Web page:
Because if Democrats in Congress broke the laws regarding torture, they should be prosecuted. And if Democrats in Congress knew of and/or tolerated a torture program to an extent that's not prosecutable, of course the public should know and if some form of censure is appropriate, then yes, it needs to be undertaken so we can do what has to be done to prise some justice out of this long national travesty, to redeem our shame to whatever small degree. If there hasn't been an appropriate focus on the role Democrats played in this, it's not because of partisanship, but rather because the previous Republican administration had their hands on the tiller. This is no different, actually, from the fact that war crimes prosecutions after World War II focused first on the national leaders bearing responsibility and slowly descended down through to others bearing less responsibility (even when those others took a more direct, hands-on role in atrocities, e.g. camp guards).

This has never been about revenge, or politics, or differences of opinion. This has always been about that favorite word of so many Republican politicians: character. Specifically, the character of our nation and whether we truly are a nation of laws where the President (or the august Senator, or the senior Congressman) are citizens first and foremost. Citizens, unlike royalty, are subject to the same rules as every other commoner, and we are (or used to be) a nation of commoners (and damn proud of it, too, and justifiably).

Here is the single stupidest thing David Broder says in the Post editorial linked to, above:

Suppose the investigators decide that the country does not want to see the former president and vice president in the dock. Then underlings pay the price while big shots go free. But at some point, if he is at all a man of honor, George W. Bush would feel bound to say: That was my policy. I was the president. If you want to indict anyone for it, indict me.

Is that where we want to go? I don't think so.


Actually, Mr. Broder, yes it is. If Mr. Bush is indeed a man of honor, he would step up and take responsibility for breaking the law. He might reasonably, heroically even say, "I did what I thought I had to to make this country safe, and in doing so I broke the most important laws this nation has on the books, and I fully and knowingly accept the consequences for doing so, including imprisonment, because this is a nation of laws and I am as subject to them as any other man who breaks the law for whatever reason, however justified." (Notice, please, that the former President could take responsibility even without admitting he'd done the wrong thing, if he really wanted to be a man of honor.) It won't happen--that's the fantasy, not Mr, Cheney slumped in the dock (or, since this is America, in a chair amidst his team of ace defense attorneys).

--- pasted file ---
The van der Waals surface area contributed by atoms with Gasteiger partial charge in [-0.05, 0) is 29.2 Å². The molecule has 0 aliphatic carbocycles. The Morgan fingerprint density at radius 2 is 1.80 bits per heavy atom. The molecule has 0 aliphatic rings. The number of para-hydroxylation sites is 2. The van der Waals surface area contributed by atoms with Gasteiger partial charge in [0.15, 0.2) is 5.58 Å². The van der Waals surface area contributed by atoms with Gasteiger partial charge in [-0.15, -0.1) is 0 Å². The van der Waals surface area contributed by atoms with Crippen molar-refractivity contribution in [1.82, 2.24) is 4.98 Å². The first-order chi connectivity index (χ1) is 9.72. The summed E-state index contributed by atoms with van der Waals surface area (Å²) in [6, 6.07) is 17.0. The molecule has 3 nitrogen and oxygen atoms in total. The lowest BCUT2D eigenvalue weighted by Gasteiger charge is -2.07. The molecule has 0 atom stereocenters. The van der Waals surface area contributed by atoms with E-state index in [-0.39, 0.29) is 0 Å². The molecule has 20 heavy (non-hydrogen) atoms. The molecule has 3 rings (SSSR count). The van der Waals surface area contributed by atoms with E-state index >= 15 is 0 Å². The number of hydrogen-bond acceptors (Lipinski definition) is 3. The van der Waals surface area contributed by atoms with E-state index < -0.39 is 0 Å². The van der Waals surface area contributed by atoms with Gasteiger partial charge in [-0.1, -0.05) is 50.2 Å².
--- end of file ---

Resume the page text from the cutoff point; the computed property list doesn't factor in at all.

And I hold the elected representatives of the then-opposition party to the same standard. Should it be the case that a Representative or Senator condoned or abetted torture, I don't think resignation is unreasonable. Should it be the case that a Representative or Senator somehow authorized or approved torture, then prosecution is not out of the question; let me make sure it's clear that there's no "waffliness" in that prior clause: should probable cause exist to believe an elected or appointed official of any rank or branch of government broke Federal law, they should be prosecuted to the fullest extent possible. (Note here that one might have a reasonable suspicion that member of Congress may have broken the law, but lack probable cause to seek an indictment; this is not unlike the case where Mr. Cheney is concerned, where it's reasonable to suspect Mr. Cheney pushed for torture but there may be insufficient evidence to support probable cause that he was legally responsible, and therefore insufficient grounds to indict. This is why we have criminal investigations, of course, to clear up whether or not there are grounds to prosecute and sufficient evidence if the grounds exist.)

The House Republicans no doubt expect hypocrisy from those who want to see the law obeyed; they assume we're partisan Democrats out for blood and will withdraw once our "cherished" representatives are on the hook. Au contraire. Open the files. Sunlight disinfects. And justice purges.